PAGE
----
Of all the new technologies that we have experienced, especially in this century, the one that has created the most disruption in how we live and do business has to be the smartphone. When you combine the features of the smartphone with other technologies, such as the Internet of Things (IoT), 3D printers and scanners, and object-recognition cameras, the potential for even more disruption and change lies in wait like a tsunami.
As with most disruptive technologies, the ability to download applications (mobile apps) to phones has evolved rapidly and unevenly. Early adaptors claimed an advantage over competitors by moving to a multi-channel architecture. This was achieved mainly by taking their existing website functionality and adapting it to these new channels of tablets and smartphones with the focus on user interface. There were barriers to enter this market, and it was limited mainly to large corporate bodies.
Now these frontrunners are at a disadvantage for a number of reasons:
- the price barriers have fallen away, making the development of a custom app available for small and medium businesses.
- they have to align their multiple channels into an “omni-channel” architecture. And this means a truly seamless and integrated experience for the user who can elect to transact any way they want without having to cope with multiple variants of displays, passwords, processes and procedures.
- their strategy is based on their original business model, which needs to be re-geared for the mobile world.
- whereas the earlier focus was on the technology and how to fit new channels into the business environment, with maturity comes the realization that it is all about the customer and customer experience.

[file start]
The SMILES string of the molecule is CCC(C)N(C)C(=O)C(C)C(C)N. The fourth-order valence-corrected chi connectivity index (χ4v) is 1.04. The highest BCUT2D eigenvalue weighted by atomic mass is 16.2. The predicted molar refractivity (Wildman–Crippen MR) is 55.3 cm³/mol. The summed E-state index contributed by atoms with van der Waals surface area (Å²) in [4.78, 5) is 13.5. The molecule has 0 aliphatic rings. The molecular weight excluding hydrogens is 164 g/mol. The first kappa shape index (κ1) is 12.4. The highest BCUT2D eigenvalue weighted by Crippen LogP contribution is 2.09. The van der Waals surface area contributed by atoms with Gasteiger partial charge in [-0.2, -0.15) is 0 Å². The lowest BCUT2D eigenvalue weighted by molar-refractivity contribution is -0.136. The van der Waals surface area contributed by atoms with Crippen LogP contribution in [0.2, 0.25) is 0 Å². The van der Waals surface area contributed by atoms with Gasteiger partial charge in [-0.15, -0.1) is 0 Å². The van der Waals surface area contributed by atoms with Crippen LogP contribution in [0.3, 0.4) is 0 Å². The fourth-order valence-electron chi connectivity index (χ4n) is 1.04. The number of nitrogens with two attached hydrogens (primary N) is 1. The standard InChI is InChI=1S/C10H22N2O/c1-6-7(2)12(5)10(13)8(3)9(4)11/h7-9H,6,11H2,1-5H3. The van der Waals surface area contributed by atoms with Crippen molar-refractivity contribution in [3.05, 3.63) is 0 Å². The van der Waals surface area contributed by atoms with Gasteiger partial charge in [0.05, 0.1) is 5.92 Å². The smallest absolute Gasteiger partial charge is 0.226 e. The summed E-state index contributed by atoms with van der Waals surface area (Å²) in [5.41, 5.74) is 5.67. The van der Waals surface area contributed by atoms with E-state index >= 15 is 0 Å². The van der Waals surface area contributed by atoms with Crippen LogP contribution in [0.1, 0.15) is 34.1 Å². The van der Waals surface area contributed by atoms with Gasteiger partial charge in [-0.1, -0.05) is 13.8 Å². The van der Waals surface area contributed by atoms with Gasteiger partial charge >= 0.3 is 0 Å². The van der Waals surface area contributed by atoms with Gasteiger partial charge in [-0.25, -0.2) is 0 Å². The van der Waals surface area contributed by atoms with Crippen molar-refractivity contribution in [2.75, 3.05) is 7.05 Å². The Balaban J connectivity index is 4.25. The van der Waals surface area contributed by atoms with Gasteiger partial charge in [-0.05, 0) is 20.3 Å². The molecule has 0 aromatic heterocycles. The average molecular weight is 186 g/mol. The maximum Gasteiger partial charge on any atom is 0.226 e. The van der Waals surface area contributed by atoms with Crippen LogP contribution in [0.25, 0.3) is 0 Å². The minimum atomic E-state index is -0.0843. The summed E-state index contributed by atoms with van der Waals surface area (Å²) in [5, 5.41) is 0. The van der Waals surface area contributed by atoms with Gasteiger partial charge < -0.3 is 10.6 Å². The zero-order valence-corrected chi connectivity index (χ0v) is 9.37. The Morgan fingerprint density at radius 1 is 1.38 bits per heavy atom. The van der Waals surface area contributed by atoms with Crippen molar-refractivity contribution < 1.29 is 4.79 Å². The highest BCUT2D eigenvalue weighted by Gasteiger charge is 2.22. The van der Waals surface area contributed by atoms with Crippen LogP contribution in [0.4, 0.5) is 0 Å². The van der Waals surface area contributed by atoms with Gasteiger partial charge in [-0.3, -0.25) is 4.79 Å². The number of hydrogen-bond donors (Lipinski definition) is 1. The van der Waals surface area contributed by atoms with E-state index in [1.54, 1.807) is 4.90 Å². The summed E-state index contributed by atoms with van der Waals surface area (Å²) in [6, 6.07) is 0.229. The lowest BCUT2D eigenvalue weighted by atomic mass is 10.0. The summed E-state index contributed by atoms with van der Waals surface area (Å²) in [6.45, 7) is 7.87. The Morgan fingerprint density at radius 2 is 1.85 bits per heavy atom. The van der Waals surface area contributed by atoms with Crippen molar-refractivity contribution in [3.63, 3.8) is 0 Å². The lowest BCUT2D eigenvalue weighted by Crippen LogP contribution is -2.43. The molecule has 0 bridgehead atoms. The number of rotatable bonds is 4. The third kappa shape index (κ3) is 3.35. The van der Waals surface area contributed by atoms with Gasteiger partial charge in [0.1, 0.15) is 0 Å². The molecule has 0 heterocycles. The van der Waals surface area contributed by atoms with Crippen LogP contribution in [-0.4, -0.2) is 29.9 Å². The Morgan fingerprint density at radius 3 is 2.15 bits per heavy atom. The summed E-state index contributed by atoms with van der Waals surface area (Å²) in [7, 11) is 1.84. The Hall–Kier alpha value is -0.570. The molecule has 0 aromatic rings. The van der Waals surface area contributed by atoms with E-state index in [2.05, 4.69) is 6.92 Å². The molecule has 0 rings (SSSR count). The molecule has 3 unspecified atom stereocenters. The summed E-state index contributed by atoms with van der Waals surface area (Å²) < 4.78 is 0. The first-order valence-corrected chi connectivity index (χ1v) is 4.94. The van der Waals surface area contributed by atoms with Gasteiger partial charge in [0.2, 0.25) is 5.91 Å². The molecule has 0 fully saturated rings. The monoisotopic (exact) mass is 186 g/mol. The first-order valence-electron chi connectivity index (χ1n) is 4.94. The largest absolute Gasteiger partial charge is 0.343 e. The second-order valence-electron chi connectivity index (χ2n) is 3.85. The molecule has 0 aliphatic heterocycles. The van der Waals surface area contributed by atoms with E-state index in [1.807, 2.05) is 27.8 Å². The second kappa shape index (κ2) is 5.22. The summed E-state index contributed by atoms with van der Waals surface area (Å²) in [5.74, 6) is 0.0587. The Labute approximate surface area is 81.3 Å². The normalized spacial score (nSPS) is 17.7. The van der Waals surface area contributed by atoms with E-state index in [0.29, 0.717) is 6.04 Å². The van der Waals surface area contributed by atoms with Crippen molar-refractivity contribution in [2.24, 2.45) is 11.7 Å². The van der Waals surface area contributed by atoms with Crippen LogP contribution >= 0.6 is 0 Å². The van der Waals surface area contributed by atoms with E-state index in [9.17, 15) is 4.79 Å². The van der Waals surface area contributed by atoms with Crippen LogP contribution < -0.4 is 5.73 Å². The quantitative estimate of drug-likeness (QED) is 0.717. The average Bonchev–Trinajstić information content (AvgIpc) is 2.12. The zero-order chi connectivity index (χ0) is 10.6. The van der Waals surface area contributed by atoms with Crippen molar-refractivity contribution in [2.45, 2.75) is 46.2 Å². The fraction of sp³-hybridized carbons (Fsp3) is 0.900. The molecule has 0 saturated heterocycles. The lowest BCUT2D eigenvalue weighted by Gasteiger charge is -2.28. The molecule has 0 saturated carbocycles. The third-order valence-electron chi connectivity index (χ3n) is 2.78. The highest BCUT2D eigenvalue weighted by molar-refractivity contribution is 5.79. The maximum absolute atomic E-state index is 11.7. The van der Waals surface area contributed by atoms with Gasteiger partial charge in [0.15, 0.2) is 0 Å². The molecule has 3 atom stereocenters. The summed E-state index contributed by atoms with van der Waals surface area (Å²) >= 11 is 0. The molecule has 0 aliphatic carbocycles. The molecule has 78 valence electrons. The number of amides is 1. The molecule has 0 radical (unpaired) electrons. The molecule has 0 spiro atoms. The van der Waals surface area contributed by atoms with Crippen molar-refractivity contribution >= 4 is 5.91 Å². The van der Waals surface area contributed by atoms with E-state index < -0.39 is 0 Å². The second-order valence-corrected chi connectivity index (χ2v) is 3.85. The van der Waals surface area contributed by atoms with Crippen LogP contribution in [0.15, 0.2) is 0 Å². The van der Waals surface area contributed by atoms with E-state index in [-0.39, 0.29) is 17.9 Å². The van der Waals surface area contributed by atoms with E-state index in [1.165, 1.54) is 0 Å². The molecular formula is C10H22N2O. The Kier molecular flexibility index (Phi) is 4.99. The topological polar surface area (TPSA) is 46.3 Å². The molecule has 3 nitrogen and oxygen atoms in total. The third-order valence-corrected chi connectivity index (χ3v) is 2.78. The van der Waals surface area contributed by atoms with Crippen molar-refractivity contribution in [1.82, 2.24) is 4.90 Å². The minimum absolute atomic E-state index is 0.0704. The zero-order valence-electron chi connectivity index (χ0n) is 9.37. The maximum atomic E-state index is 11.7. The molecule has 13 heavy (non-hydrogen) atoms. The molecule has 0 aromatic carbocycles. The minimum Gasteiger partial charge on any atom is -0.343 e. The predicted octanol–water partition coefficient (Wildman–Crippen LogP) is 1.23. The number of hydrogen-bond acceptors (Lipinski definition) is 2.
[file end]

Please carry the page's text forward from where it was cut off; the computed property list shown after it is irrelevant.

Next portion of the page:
- There are really only 2 mobile platforms now, iOS and Android, although there are still Windows and Blackberry phones and their users out there.
Conversely, businesses that were slow to take the leap into mobile are at an advantage. There is a whole industry out there that can assist both with strategy and mobile application development, as well as providers of analytics on how the mobile market is developing on a global or regional scale together with business analytics for one’s own app.
The Time to Act is Now
Now we are in 2017, and you need to take action, if you have not already done so. The growth of this market is explosive. Predictions vary from one research body to another, but they are all consistent in identifying a rapid and sustained growth for the next 5 years.
In February 2016, Cisco predicted that the number of mobile-connected devices per capita will reach 1.5 by 2021. Some regions are already close to that number. In Ericsson’s latest report, ownership in Central and Eastern Europe is 144% and 131% in Western Europe. What is more, during 2016, smartphone ownership surpassed conventional phones (52%) and will reach 76% by 2022 (Ericsson). What is even more, data usage on smartphones far exceeds voice. According to Ericsson, data traffic grew by 50% between Q3 2015 and Q3 2016, while voice traffic showed only a minimal increase.
The Audiences for Your Apps
While the natural assumption is that the target market for your apps is your customer base, there are other options to consider, such as your workforce and your suppliers. What follows is a breakdown of these audiences, with some case studies that have proved successful
B2E – Business to Employee
Mobile solutions within your business can provide a huge value-add via improved performance and engagement of your employees. When it comes to operations, field services mobile connectivity provides great results, and most workforce management software providers have already upgraded their suites to include mobile interfaces. A typical application is the automation of SOPs (standard operating procedures), so that your field technician has the procedure at the point of failure, and can relay back a root cause analysis and visuals of the problem at hand.
Mobile solutions for the learning organisation are also getting a lot of focus: Deloitte developed a mobile game “mini Deloitte” to align its 30,000 employees with their overall strategy during 2015, which acted both as a training aid and a rollout of the strategy.
The introduction of mobile apps in the workplace has unlimited possibilities. Just one of the examples, the application that facilitates corporate meals is a B2E solution that was developed as a B2B offering for a corporate card service provider.
B2B – Business to Business